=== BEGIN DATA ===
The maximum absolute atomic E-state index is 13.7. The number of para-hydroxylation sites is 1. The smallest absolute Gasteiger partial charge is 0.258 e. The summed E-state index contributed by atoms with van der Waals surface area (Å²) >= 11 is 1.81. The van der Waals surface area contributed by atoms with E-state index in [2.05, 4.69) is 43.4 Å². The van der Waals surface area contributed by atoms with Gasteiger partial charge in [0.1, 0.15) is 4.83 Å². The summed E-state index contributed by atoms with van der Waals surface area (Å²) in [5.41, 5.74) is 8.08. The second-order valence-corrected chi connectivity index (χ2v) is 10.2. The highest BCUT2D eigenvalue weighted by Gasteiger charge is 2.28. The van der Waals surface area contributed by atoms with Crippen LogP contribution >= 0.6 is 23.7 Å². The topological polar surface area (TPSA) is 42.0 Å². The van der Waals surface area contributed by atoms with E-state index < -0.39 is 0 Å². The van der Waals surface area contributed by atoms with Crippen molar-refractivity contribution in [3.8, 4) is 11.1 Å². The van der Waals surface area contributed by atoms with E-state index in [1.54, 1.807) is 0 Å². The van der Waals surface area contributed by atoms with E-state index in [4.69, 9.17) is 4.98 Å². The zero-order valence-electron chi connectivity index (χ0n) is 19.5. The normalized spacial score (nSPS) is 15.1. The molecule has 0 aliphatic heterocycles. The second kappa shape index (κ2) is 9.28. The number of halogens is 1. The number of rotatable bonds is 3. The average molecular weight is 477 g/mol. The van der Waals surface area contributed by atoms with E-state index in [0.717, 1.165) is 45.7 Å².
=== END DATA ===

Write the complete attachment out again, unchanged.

The maximum absolute atomic E-state index is 13.7. The number of para-hydroxylation sites is 1. The smallest absolute Gasteiger partial charge is 0.258 e. The summed E-state index contributed by atoms with van der Waals surface area (Å²) >= 11 is 1.81. The van der Waals surface area contributed by atoms with E-state index in [2.05, 4.69) is 43.4 Å². The van der Waals surface area contributed by atoms with Gasteiger partial charge in [0.1, 0.15) is 4.83 Å². The summed E-state index contributed by atoms with van der Waals surface area (Å²) in [5.41, 5.74) is 8.08. The second-order valence-corrected chi connectivity index (χ2v) is 10.2. The highest BCUT2D eigenvalue weighted by Gasteiger charge is 2.28. The van der Waals surface area contributed by atoms with Crippen LogP contribution >= 0.6 is 23.7 Å². The topological polar surface area (TPSA) is 42.0 Å². The van der Waals surface area contributed by atoms with E-state index < -0.39 is 0 Å². The van der Waals surface area contributed by atoms with Crippen molar-refractivity contribution in [3.8, 4) is 11.1 Å². The van der Waals surface area contributed by atoms with E-state index in [1.54, 1.807) is 0 Å². The van der Waals surface area contributed by atoms with E-state index in [4.69, 9.17) is 4.98 Å². The zero-order valence-electron chi connectivity index (χ0n) is 19.5. The normalized spacial score (nSPS) is 15.1. The molecule has 0 aliphatic heterocycles. The second kappa shape index (κ2) is 9.28. The number of halogens is 1. The number of rotatable bonds is 3. The average molecular weight is 477 g/mol. The van der Waals surface area contributed by atoms with E-state index in [0.717, 1.165) is 45.7 Å².